Comic-Con 2010: Spotlight on Ray Bradbury

Saturday morning, I gathered my peeps to head down to stand in line. They headed over to the massive cattle herd that is Hall H while I went over to the sails pavilion to try to score a ticket for an autograph from Ray Bradbury and his official biographer, Sam Weller. I was told to head over to the lobby of Ballroom 20. Sweet, it looked like there was may only 100 people in line. As I was about to jump in line, the security informed me the line was outside on the stairs. When I got outside, I saw that the line winded up and down the stairs three times. As I headed towards the bottom of the stairs, the people in line pointed across the street towards Embarcadero Park, “This line begins down there.”

As I stood in line, making conversation with the people around me, I found out the line was for ALL of the ticketed autographs, not just Bradbury. A sense of relief fell over me. As the line finally began to move, we actually felt like we were running. The fast pace line then broke off to many smaller lines in the sails pavilion. It was here I stayed for about an hour continually going through the line in attempt to pull a bunny out of a hat (well, a ticket with a bunny stamp on it from a felt bag). The people in this line were pretty awesome. After they had scored a ticket for themselves, they went back in the line to try for a random stranger who had been standing in line for a long time. By the end, I had two people pulling for me… but it wasn’t enough. Well, the session was the real reason I came so the disappointment was not gut-wrenching.

After hanging around the exhibit hall for a few hours, I went to secure my place in the surprising non-existant line. Well, I was there three hours before the session. So I managed to get a little writing in before jumping into a session with an unknown panel (at least to me). The panel after that was from the Cartoon Network. With each panel, I moved closer to score an awesome seat front and center (plus two for my friends). I am sly.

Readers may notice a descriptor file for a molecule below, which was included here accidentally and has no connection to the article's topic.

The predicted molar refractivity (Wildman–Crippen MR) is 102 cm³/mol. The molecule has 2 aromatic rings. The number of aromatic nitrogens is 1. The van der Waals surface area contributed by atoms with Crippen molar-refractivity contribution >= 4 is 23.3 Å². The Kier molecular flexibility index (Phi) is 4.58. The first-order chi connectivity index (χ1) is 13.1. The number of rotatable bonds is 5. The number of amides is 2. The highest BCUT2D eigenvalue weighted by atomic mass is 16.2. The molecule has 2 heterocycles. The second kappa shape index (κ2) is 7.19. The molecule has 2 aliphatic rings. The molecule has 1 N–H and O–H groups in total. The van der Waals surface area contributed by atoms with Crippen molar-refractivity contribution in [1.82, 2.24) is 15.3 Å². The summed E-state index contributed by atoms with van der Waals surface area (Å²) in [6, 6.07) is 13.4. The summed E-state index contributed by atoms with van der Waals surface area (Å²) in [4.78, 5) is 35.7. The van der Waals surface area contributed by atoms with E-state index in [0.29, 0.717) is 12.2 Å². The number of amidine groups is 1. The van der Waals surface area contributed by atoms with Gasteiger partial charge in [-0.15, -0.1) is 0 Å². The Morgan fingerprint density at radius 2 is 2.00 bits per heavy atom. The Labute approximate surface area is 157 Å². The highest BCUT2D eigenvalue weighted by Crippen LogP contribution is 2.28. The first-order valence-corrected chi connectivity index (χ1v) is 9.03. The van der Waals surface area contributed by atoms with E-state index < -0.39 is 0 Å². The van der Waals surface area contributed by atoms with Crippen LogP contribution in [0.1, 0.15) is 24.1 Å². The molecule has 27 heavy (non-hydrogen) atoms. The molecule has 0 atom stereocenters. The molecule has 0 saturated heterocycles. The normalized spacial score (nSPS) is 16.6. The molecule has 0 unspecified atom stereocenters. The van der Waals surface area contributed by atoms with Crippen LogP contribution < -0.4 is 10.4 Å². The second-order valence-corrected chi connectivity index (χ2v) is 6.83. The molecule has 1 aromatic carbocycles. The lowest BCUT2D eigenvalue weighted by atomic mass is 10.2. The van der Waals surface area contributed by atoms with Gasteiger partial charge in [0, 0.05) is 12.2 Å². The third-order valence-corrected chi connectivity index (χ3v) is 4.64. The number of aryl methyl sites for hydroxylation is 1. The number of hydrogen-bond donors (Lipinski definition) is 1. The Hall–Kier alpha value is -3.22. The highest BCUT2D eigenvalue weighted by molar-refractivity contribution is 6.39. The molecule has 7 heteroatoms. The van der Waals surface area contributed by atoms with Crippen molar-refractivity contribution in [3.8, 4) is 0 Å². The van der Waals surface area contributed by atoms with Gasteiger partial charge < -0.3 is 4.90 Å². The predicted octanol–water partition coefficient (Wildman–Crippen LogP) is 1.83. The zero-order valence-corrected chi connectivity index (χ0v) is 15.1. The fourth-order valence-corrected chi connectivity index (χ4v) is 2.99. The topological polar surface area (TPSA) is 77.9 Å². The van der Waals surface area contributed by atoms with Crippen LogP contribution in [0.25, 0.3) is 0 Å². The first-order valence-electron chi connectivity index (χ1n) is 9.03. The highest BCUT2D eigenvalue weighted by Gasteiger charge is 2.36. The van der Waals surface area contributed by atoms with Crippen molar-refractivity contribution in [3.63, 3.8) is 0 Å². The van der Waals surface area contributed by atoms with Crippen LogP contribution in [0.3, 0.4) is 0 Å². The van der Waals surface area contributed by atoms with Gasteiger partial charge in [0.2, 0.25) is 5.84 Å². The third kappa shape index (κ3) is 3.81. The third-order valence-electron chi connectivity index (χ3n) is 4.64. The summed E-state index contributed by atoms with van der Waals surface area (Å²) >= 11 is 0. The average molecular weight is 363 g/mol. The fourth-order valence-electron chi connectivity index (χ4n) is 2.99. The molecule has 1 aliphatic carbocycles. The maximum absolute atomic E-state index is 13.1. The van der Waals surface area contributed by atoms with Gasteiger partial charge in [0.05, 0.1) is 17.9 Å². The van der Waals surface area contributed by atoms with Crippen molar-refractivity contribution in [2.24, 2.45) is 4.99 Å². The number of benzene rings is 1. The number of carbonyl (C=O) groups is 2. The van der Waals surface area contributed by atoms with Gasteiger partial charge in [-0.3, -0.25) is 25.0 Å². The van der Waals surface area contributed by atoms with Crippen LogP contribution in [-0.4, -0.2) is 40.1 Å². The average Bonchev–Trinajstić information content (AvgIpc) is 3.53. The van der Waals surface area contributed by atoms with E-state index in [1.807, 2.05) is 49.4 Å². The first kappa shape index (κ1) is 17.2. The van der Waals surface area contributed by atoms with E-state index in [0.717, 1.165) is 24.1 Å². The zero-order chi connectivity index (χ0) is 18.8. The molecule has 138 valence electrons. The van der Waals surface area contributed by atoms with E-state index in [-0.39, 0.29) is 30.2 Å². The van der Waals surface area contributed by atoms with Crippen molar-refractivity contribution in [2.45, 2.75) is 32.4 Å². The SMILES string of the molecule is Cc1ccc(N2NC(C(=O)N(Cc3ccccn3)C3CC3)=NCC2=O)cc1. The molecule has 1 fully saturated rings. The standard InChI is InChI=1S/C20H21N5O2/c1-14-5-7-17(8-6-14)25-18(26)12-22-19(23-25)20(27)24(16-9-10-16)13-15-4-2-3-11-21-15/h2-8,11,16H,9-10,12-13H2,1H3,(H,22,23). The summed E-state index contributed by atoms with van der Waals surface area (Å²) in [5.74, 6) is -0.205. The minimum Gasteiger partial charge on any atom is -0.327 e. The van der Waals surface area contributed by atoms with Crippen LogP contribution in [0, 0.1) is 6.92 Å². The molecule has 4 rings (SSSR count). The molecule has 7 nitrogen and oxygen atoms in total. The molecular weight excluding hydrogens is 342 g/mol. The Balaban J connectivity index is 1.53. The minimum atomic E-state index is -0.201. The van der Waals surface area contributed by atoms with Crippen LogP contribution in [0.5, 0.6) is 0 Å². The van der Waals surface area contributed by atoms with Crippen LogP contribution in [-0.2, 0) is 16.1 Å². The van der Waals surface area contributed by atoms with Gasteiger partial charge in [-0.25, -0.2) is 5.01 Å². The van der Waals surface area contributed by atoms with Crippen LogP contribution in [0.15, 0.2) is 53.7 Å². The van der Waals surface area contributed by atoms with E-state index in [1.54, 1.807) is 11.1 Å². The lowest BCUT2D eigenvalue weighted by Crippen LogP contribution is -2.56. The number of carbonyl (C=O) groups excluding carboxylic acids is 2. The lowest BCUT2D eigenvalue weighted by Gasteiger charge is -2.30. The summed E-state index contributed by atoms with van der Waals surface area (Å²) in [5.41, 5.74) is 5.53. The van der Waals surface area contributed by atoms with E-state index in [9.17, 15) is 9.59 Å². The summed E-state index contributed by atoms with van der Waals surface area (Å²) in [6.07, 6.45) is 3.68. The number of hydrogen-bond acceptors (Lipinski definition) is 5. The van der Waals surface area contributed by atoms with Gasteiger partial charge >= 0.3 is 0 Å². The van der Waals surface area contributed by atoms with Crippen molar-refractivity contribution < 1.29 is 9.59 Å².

When Ray Bradbury was lifted on stage, the crowd rose and cheered for the man who was clearly the hero of the day. My heart soared and the tears already started to well. Sam Weller took his seat right next to Bradbury, cozied up like father and son. A short video of interviews Weller conducted shared Bradbury’s mental capacity and drive in his old age but also his frailty as his hand wavered in signing on of his books.

Weller has had the privilege to spend quality time with Ray Bradbury for the last ten years documenting his life story. The backstories that had never been told, Bradbury opens his heart and life to the world through Weller first through The Bradbury Chronicles then through Listen to the Echoes: The Ray Bradbury Interviews

The dynamic between the two of them on stage was perfect. Weller knew the exact questions to ask Bradbury to prompt a certain story or situation from his life. The most memorable moments included:

  • Bradbury’s push for space travel. To him space travel and the progression of moving to the moon and Mars, is how we will live forever. Space travel is the solution to world environment problems and over-population. He says, “We are all Martians. I am a Martian.”
  • His unorganized faith in believing in oneself and not talking about things, just doing them. Just do.
  • The thoughts of previous sexual encounters like Bradbury’s brief discussion of  Bo Derek, reminds me of my grandfather in his dying days… maybe old guys like to rehash these moments.
  • Bradbury’s extreme disgust and hate towards the internet and e-books. I’m not sure about technology as a whole, but for sure he is a bibliophile to the end. This discussion is one of the main factors of why I am not taking my computer with me on my two-week trip to England.
  • I had the opportunity to ask a question about how he got involved in the Horton Plaza project. For those of you who don’t know, Bradbury helped in the design of Horton Plaza… he is the one to blame if you get lost, because that is the point. The answer came after he was requested to help with building design for the New York World’s Fair. Subsequently, he was asked to help with Epcot and en a number of other projects including Horton Plaza.

In less than a month, Ray Bradbury turns 90; his mind still fresh with the memories of being born. He is a national treasure, one that often does not receive credit for his work. But as you go through life, you will find his influences abound, from the buildings you stand in, the flat screen monitors you stare at everyday to the ear buds for your iPod… these all had the markings of Bradbury. Without him, the world would not be as we know it.


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